Why Don't We Sleep?

We all experience the odd night or two of poor sleep. For some this becomes a more regular occurrence, to the point of it being more regular than not. This is insomnia and people reach the point of dreading just thinking about going to bed, anticipating the repeated battle of tossing and turning most of the night. In discussing this with clients and other clinicians, the extent and effect of not getting a regular 8 hours sleep has clinically become apparent to me. Sure, you feel off your normal game if you miss a couple of nights, but if it is ongoing, the ramifications become much more serious. Take for example;

  • Death/severe injury due to excessive daytime sleepiness
  • Increased cardiovascular disease, for example, high blood pressure, CVA, AMI
  • Poor/decreased memory, problem solving and other mental functioning
  • Reduced immune system efficiency and greater infection rates
  • Reduced healing rates and recovery from physical tasks

Pretty much all our of systems suffer when we do not receive the required sleep quantity and quality.

Primary & Secondary Insomnia

The causes of insomnia (i.e., poor sleep quality and quantity) are divided into primary and secondary. Primary being factors related to the process of poor sleeping (e.g., napping during the day, too much coffee or working on a computer late in the evening) and secondary, resulting from some other pathology limiting the sleep process. It may seem intuitive that primary insomnia would be the more common of the two, and therefore management of insomnia would focus on improving a client's sleeping routine. A 2012 New Zealand primary practice study examined the causes of insomnia. Their cross-sectional survey included nearly 1000 participants of which 41% reported having sleep problems. The researchers used several different questionnaires to determine the causes of the insomnia. On drilling down into the results further, only 12% (95%CI: 9, 15) had primary insomnia. This equated to 45 participants, while the main reasons for insomnia were listed as depression, anxiety, restless legs, and sleep apnoea.

Don't get me wrong, it is very important to discuss with your client their sleep hygiene and bed time routines, however, more often than not the cause of their insomnia will be found in another domain. In my upcoming Sleep Right Sleep Tonight online course, we will explore how you can assess what is limiting your client's sleep and I will discuss evidence based strategies that you can use to help them overcome each problem. If you are interested we are offering a 40% discount on the normal course investment to those that express their interest here.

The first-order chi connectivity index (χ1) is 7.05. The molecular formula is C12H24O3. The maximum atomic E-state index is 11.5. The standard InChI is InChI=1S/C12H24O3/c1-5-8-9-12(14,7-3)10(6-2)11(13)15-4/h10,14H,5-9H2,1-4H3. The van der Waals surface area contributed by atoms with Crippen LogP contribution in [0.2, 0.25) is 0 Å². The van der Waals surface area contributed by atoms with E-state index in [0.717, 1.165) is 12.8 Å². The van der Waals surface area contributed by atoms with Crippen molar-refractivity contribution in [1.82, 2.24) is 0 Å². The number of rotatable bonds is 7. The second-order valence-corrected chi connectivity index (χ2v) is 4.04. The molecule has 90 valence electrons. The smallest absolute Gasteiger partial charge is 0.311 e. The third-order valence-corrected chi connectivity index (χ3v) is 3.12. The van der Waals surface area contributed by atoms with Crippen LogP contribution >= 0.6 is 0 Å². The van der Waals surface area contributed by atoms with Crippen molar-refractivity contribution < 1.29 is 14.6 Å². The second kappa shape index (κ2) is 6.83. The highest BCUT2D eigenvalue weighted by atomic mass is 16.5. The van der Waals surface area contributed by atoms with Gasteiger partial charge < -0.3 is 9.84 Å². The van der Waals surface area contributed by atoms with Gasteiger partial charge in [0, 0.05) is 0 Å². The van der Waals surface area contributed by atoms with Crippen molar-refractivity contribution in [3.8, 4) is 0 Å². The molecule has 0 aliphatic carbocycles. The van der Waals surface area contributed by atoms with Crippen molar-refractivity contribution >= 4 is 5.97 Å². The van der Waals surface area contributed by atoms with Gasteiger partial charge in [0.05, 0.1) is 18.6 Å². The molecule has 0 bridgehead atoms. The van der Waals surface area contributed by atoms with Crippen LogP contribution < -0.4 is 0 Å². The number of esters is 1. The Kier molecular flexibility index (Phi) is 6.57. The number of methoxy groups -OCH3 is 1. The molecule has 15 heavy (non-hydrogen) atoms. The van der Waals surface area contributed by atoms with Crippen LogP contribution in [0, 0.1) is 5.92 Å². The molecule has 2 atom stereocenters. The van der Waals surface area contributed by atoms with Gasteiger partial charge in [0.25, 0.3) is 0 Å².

As I have come to better understand insomnia over the past 9 years, I have become more and more interested in the parallels with cLBP, but you could probably consider parallels with any form of chronic pain. We know that pain and insomnia influence each other. A poor night's sleep will increase pain sensitivity and predict new onsets of pain and that pain will disrupt and limit a person from experiencing a quality night of sleep. When examining and treating clients with chronic pain (i.e., > 3-6 months), using the bio-psycho-social model, two influential factors to consider are anxiety and depression. This could involve using available risk screening tools like the Orebro MSK Screening Questionnaire or the Hospital & Anxiety Screening questionnaire. It seems that when addressing secondary insomnia (i.e., chronic sleep disruption) that same is also true and anxiety and depression need to be evaluated. Also like chronic pain, I have noted that social factors contributing to insomnia are often multifactorial, of many layers and that it takes time to explore client's beliefs and fears associated with their insomnia. Like cLBP, there are usually no easy fixes, as the causes are rooted in personal habits and like cLBP, assisting someone to understand and work their way towards a goal of improved sleep is very rewarding.

I would be very interested to hear of your thoughts and experiences in managing insomnia in your clinic. 

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